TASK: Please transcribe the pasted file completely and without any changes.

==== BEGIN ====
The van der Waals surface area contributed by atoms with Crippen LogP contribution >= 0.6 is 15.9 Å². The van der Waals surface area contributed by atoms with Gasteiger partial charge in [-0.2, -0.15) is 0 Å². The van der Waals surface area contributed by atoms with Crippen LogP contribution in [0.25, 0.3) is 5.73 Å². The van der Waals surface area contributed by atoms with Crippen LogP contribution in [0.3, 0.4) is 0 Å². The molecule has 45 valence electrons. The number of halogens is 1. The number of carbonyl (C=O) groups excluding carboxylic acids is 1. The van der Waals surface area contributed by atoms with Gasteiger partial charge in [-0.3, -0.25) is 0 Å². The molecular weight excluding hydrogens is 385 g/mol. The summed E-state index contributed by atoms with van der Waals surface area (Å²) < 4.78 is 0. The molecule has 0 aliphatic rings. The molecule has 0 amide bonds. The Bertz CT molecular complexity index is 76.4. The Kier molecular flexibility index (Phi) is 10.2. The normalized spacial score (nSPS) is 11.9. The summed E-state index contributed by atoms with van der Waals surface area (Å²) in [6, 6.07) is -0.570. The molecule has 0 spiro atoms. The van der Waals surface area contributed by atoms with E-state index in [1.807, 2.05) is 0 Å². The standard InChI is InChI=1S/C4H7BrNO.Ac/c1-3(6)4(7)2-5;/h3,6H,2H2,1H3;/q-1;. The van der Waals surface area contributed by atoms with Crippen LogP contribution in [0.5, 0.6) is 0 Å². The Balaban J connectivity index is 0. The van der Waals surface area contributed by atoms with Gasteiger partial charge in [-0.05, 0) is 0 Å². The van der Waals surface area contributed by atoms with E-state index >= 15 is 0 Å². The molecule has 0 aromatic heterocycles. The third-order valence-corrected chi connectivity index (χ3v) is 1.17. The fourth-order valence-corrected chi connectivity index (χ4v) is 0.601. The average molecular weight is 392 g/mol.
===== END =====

The van der Waals surface area contributed by atoms with Crippen LogP contribution >= 0.6 is 15.9 Å². The van der Waals surface area contributed by atoms with Gasteiger partial charge in [-0.2, -0.15) is 0 Å². The van der Waals surface area contributed by atoms with Crippen LogP contribution in [0.25, 0.3) is 5.73 Å². The van der Waals surface area contributed by atoms with Crippen LogP contribution in [0.3, 0.4) is 0 Å². The molecule has 45 valence electrons. The number of halogens is 1. The number of carbonyl (C=O) groups excluding carboxylic acids is 1. The van der Waals surface area contributed by atoms with Gasteiger partial charge in [-0.3, -0.25) is 0 Å². The molecular weight excluding hydrogens is 385 g/mol. The summed E-state index contributed by atoms with van der Waals surface area (Å²) < 4.78 is 0. The molecule has 0 aliphatic rings. The molecule has 0 amide bonds. The Bertz CT molecular complexity index is 76.4. The Kier molecular flexibility index (Phi) is 10.2. The normalized spacial score (nSPS) is 11.9. The summed E-state index contributed by atoms with van der Waals surface area (Å²) in [6, 6.07) is -0.570. The molecule has 0 spiro atoms. The van der Waals surface area contributed by atoms with E-state index in [1.807, 2.05) is 0 Å². The standard InChI is InChI=1S/C4H7BrNO.Ac/c1-3(6)4(7)2-5;/h3,6H,2H2,1H3;/q-1;. The van der Waals surface area contributed by atoms with Crippen LogP contribution in [0.5, 0.6) is 0 Å². The Balaban J connectivity index is 0. The van der Waals surface area contributed by atoms with Gasteiger partial charge in [-0.05, 0) is 0 Å². The van der Waals surface area contributed by atoms with E-state index >= 15 is 0 Å². The molecule has 0 aromatic heterocycles. The third-order valence-corrected chi connectivity index (χ3v) is 1.17. The fourth-order valence-corrected chi connectivity index (χ4v) is 0.601. The average molecular weight is 392 g/mol.